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Clinical Features

The clinical manifestations of HCC are seldom characteristic and are masked in the western population by those related to the underlying cirrhosis or chronic hepatitis. In areas of high incidence such as tropical Africa, patients usually have no clinical history of liver disease. In both populations most patients have ill-defined upper abdominal pain, malaise, fatigue, weight loss and sometimes awareness of an abdominal mass or abdominal fullness. In many cases enlarged liver can be felt on palpation, with sufficient irregularity or nodularity to permit differentiation from cirrhosis. Jaundice, fever and gastrointestinal or esophageal variceal bleeding are inconstant findings.

Lab studies maybe helpful but are rarely conclusive. Elevated levels of serum alfa-fetoprotein are found in 50% of patients with HCC. However false positive results are encountered with yolk sac tumors and many non-neoplastic conditions, including cirrhosis, massive liver necrosis (with compensatory liver cell regeneration), chronic hepatitis, normal pregnancy, fetal distress or death and fetal neural tube defects such as anencephaly and spina bifida. Laboratory testing for alpha-fetoprotein and other proteins (serum carcinoembryonic antigen levels) often fail to detect small HCC lesions. Recently staining for glypican-3 has been used to distinguish early HCC from dysplastic nodules.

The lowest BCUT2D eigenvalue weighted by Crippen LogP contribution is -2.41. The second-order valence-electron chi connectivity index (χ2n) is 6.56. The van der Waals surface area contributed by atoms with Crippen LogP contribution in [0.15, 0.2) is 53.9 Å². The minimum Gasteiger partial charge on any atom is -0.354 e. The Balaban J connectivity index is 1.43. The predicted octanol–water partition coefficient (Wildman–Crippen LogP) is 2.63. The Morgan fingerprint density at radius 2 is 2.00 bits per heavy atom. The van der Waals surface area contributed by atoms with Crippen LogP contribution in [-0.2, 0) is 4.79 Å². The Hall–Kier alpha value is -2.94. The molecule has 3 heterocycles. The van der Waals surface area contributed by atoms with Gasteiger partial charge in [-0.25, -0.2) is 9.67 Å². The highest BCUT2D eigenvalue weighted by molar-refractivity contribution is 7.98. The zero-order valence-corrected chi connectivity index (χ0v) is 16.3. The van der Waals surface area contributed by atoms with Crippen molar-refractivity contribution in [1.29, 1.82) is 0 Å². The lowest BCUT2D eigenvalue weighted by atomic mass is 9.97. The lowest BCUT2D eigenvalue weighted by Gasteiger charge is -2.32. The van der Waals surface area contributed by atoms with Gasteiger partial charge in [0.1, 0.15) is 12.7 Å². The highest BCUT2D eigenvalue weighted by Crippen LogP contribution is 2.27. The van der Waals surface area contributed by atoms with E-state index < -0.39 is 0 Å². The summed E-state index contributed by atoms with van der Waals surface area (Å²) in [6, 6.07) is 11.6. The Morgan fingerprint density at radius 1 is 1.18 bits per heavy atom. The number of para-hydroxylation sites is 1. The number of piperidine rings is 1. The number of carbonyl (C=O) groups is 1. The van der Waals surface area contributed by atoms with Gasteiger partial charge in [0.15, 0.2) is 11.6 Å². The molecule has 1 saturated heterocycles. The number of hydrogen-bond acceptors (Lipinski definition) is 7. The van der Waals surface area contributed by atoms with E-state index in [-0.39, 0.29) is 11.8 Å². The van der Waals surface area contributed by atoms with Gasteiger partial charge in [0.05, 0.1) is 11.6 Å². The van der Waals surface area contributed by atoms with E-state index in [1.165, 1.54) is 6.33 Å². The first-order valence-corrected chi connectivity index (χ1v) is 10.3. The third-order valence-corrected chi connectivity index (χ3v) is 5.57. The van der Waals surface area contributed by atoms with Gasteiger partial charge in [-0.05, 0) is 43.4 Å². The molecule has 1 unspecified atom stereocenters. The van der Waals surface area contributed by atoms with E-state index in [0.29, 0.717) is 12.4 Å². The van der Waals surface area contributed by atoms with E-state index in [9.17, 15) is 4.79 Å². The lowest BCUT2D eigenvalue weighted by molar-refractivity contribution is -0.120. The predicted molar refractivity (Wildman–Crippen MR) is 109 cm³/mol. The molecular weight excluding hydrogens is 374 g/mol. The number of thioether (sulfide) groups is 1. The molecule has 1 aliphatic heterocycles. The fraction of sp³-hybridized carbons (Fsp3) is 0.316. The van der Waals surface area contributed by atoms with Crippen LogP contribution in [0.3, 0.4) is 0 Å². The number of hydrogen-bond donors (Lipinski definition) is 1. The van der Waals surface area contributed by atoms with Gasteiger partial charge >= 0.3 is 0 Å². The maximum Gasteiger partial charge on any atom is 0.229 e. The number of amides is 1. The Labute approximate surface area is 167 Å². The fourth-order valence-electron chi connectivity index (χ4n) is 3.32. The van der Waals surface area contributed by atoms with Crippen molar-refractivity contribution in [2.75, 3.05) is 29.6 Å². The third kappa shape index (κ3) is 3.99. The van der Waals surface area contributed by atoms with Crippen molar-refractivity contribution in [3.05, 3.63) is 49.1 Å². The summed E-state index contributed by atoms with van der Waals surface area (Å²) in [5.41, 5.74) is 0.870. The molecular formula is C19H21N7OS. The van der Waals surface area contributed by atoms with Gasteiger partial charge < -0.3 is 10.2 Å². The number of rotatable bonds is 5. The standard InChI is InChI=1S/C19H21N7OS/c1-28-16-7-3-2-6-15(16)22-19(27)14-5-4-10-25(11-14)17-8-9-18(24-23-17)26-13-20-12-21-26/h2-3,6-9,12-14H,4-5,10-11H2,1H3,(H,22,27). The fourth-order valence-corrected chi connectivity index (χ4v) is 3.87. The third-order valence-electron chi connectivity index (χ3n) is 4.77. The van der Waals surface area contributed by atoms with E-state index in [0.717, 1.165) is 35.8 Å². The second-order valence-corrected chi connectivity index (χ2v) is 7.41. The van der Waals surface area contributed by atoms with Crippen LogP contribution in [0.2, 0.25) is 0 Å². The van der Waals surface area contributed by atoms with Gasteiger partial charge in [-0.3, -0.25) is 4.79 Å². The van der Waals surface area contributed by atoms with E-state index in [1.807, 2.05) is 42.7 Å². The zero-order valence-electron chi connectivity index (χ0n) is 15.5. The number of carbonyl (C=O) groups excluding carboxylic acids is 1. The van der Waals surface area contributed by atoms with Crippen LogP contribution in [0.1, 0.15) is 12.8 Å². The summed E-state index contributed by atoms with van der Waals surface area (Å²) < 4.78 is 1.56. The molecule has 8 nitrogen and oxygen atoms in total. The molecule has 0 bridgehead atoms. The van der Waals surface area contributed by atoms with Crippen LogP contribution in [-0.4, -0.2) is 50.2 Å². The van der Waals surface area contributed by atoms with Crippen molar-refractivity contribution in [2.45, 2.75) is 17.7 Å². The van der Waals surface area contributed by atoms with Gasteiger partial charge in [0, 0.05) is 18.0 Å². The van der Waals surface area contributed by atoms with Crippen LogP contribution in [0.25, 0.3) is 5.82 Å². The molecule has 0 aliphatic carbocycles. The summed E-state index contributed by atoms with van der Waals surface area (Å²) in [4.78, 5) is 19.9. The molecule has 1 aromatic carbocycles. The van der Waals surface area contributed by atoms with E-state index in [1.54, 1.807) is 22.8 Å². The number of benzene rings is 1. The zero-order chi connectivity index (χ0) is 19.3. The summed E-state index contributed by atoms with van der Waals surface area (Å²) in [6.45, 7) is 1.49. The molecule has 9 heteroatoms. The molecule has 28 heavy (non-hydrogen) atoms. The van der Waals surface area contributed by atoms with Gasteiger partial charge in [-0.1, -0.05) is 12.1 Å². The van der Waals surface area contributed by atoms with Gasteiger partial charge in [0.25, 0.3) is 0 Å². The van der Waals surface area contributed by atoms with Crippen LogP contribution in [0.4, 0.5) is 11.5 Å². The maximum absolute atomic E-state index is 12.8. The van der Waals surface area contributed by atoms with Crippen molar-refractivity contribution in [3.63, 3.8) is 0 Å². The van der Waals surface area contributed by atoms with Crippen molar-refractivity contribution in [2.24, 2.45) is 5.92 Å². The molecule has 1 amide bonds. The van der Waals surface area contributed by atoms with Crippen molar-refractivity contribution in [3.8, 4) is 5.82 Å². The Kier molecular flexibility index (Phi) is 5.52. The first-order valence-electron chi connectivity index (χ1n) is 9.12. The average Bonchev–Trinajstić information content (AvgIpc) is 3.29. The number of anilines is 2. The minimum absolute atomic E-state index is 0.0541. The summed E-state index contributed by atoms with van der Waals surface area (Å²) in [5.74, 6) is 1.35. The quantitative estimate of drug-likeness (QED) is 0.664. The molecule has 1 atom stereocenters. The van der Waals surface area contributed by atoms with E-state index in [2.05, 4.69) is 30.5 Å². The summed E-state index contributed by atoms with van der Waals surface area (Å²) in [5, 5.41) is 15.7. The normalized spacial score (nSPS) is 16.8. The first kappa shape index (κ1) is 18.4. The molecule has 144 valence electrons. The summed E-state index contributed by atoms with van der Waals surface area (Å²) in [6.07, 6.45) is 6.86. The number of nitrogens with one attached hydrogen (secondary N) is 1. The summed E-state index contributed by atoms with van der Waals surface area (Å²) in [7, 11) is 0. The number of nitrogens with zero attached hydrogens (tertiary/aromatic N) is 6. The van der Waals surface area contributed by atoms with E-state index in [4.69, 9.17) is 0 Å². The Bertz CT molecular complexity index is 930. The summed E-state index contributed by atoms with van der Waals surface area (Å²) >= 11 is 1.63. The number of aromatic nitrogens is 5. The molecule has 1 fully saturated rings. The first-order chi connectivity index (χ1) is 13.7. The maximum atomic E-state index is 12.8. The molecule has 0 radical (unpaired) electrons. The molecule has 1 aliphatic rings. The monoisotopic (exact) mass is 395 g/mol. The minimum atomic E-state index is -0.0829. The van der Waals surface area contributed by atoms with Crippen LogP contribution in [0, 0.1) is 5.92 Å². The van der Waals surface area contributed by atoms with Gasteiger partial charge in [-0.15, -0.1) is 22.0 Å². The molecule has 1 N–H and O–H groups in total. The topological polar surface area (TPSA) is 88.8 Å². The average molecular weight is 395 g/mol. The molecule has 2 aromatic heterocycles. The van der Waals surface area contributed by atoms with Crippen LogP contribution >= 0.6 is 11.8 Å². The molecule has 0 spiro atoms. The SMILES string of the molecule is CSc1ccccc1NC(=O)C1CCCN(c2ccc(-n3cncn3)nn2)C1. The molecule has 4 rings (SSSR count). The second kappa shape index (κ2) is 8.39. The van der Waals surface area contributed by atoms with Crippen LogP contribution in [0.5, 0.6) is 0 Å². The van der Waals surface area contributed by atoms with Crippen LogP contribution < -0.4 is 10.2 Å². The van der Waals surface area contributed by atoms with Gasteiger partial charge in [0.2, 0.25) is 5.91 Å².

Most valuable for detection of small tumors are imaging studies. Ultrasonography, hepatic angiography, computed tomography and magnetic resonance imaging. Molecular analysis of HCC is actively being pursued will most likely lead to a new HCC classification.

The natural course of HCC involves the progressive enlargement of the primary mass until it seriously disturbs the hepatic function, or metastasizes generally first to the lungs and then to other sites.

Over all death usually occurs from 1. cachexia, 2. Gastrointestinal or esophageal variceal bleed, 3. Liver failure with hepatic coma, 4. Rupture of tumor with fatal hemorrhage.

Prognosis

The five-year survival of large tumors is dismal, with the majority of patients dying within the first 2 years. With implementation of screening procedures and advances in imaging, the detection of HCC less than 2cm in diameter has increased in countries where such facilities are available. These small tumors can be removed surgically with good prognostic outcome.

Radiofrequency ablation is used for local control of large tumors and chemoembolization can also be used. recent finding shows that the kinase inhibitor SORAFENIB can prolong the life of individuals with advanced stage HCC.

This content is accurate and true to the best of the author’s knowledge and does not substitute for diagnosis, prognosis, treatment, prescription, and/or dietary advice from a licensed health professional. Drugs, supplements, and natural remedies may have dangerous side effects. If pregnant or nursing, consult with a qualified provider on an individual basis. Seek immediate help if you are experiencing a medical emergency.

© 2022 Ayla Asad